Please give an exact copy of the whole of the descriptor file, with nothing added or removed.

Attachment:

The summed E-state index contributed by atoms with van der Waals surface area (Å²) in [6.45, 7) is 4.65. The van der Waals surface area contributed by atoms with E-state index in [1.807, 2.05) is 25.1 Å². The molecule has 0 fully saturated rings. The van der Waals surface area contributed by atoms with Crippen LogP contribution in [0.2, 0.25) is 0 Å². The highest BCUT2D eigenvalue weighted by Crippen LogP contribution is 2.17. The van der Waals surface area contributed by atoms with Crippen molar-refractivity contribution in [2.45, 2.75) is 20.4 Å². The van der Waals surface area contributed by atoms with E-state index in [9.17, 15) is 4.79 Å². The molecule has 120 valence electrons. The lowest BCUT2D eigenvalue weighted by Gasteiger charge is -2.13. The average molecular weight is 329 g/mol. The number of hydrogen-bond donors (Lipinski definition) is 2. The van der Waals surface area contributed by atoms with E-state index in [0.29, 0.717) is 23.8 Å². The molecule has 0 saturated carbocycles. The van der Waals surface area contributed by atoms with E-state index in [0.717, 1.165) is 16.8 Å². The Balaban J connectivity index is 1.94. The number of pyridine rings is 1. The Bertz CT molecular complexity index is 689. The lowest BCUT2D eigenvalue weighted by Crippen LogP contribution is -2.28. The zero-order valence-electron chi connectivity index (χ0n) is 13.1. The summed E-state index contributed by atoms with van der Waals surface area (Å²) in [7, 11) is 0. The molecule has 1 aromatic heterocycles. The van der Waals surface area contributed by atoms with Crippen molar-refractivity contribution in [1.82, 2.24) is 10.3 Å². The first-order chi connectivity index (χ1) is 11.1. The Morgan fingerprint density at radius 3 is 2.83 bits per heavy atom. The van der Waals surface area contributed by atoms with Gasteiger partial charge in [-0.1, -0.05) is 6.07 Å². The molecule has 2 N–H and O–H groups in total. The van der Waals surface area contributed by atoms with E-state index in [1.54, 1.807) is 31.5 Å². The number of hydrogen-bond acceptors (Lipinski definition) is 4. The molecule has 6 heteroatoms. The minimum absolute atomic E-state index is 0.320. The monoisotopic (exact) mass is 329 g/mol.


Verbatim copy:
The summed E-state index contributed by atoms with van der Waals surface area (Å²) in [6.45, 7) is 4.65. The van der Waals surface area contributed by atoms with E-state index in [1.807, 2.05) is 25.1 Å². The molecule has 0 fully saturated rings. The van der Waals surface area contributed by atoms with Crippen LogP contribution in [0.2, 0.25) is 0 Å². The highest BCUT2D eigenvalue weighted by Crippen LogP contribution is 2.17. The van der Waals surface area contributed by atoms with Crippen molar-refractivity contribution in [2.45, 2.75) is 20.4 Å². The van der Waals surface area contributed by atoms with E-state index in [9.17, 15) is 4.79 Å². The molecule has 120 valence electrons. The lowest BCUT2D eigenvalue weighted by Gasteiger charge is -2.13. The average molecular weight is 329 g/mol. The number of hydrogen-bond donors (Lipinski definition) is 2. The van der Waals surface area contributed by atoms with E-state index in [0.29, 0.717) is 23.8 Å². The molecule has 0 saturated carbocycles. The van der Waals surface area contributed by atoms with E-state index in [0.717, 1.165) is 16.8 Å². The Balaban J connectivity index is 1.94. The number of pyridine rings is 1. The Bertz CT molecular complexity index is 689. The lowest BCUT2D eigenvalue weighted by Crippen LogP contribution is -2.28. The zero-order valence-electron chi connectivity index (χ0n) is 13.1. The summed E-state index contributed by atoms with van der Waals surface area (Å²) in [7, 11) is 0. The molecule has 1 aromatic heterocycles. The van der Waals surface area contributed by atoms with Crippen molar-refractivity contribution in [1.82, 2.24) is 10.3 Å². The first-order chi connectivity index (χ1) is 11.1. The Morgan fingerprint density at radius 3 is 2.83 bits per heavy atom. The van der Waals surface area contributed by atoms with Gasteiger partial charge in [-0.1, -0.05) is 6.07 Å². The molecule has 2 N–H and O–H groups in total. The van der Waals surface area contributed by atoms with E-state index in [1.54, 1.807) is 31.5 Å². The number of hydrogen-bond acceptors (Lipinski definition) is 4. The molecule has 6 heteroatoms. The minimum absolute atomic E-state index is 0.320. The monoisotopic (exact) mass is 329 g/mol.